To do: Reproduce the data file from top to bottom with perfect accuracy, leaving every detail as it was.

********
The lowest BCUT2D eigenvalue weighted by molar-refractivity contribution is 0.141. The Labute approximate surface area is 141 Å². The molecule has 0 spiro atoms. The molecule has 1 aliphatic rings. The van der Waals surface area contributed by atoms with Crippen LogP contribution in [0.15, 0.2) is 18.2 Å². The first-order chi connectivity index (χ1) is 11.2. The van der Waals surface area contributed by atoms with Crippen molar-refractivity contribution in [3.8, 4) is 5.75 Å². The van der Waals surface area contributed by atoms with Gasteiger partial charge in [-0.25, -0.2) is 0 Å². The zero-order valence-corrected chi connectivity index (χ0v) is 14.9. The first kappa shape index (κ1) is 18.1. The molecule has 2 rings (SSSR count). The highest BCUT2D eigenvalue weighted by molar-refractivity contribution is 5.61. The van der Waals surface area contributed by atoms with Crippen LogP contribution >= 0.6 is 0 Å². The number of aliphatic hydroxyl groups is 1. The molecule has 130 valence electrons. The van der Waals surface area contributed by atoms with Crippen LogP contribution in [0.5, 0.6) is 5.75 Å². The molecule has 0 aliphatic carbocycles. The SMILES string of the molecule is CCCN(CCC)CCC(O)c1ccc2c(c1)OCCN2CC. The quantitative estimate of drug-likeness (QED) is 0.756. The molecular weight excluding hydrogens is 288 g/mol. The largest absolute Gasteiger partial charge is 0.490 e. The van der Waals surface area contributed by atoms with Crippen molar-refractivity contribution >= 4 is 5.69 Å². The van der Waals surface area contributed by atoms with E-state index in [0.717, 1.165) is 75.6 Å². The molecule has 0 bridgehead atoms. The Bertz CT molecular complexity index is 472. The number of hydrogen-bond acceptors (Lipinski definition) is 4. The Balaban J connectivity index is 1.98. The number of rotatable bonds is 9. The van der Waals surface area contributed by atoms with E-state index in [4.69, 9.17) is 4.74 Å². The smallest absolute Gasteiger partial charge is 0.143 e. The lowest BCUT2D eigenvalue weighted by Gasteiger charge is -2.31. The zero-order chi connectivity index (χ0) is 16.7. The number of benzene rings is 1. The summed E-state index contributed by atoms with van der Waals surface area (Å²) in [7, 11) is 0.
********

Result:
The lowest BCUT2D eigenvalue weighted by molar-refractivity contribution is 0.141. The Labute approximate surface area is 141 Å². The molecule has 0 spiro atoms. The molecule has 1 aliphatic rings. The van der Waals surface area contributed by atoms with Crippen LogP contribution in [0.15, 0.2) is 18.2 Å². The first-order chi connectivity index (χ1) is 11.2. The van der Waals surface area contributed by atoms with Crippen molar-refractivity contribution in [3.8, 4) is 5.75 Å². The van der Waals surface area contributed by atoms with Gasteiger partial charge in [-0.25, -0.2) is 0 Å². The zero-order valence-corrected chi connectivity index (χ0v) is 14.9. The first kappa shape index (κ1) is 18.1. The molecule has 2 rings (SSSR count). The highest BCUT2D eigenvalue weighted by molar-refractivity contribution is 5.61. The van der Waals surface area contributed by atoms with Crippen LogP contribution >= 0.6 is 0 Å². The number of aliphatic hydroxyl groups is 1. The molecule has 130 valence electrons. The van der Waals surface area contributed by atoms with Crippen LogP contribution in [0.5, 0.6) is 5.75 Å². The molecule has 0 aliphatic carbocycles. The SMILES string of the molecule is CCCN(CCC)CCC(O)c1ccc2c(c1)OCCN2CC. The quantitative estimate of drug-likeness (QED) is 0.756. The molecular weight excluding hydrogens is 288 g/mol. The largest absolute Gasteiger partial charge is 0.490 e. The van der Waals surface area contributed by atoms with Crippen molar-refractivity contribution >= 4 is 5.69 Å². The van der Waals surface area contributed by atoms with E-state index in [0.717, 1.165) is 75.6 Å². The molecule has 0 bridgehead atoms. The Bertz CT molecular complexity index is 472. The number of hydrogen-bond acceptors (Lipinski definition) is 4. The Balaban J connectivity index is 1.98. The number of rotatable bonds is 9. The van der Waals surface area contributed by atoms with E-state index in [4.69, 9.17) is 4.74 Å². The smallest absolute Gasteiger partial charge is 0.143 e. The lowest BCUT2D eigenvalue weighted by Gasteiger charge is -2.31. The zero-order chi connectivity index (χ0) is 16.7. The number of benzene rings is 1. The summed E-state index contributed by atoms with van der Waals surface area (Å²) in [7, 11) is 0.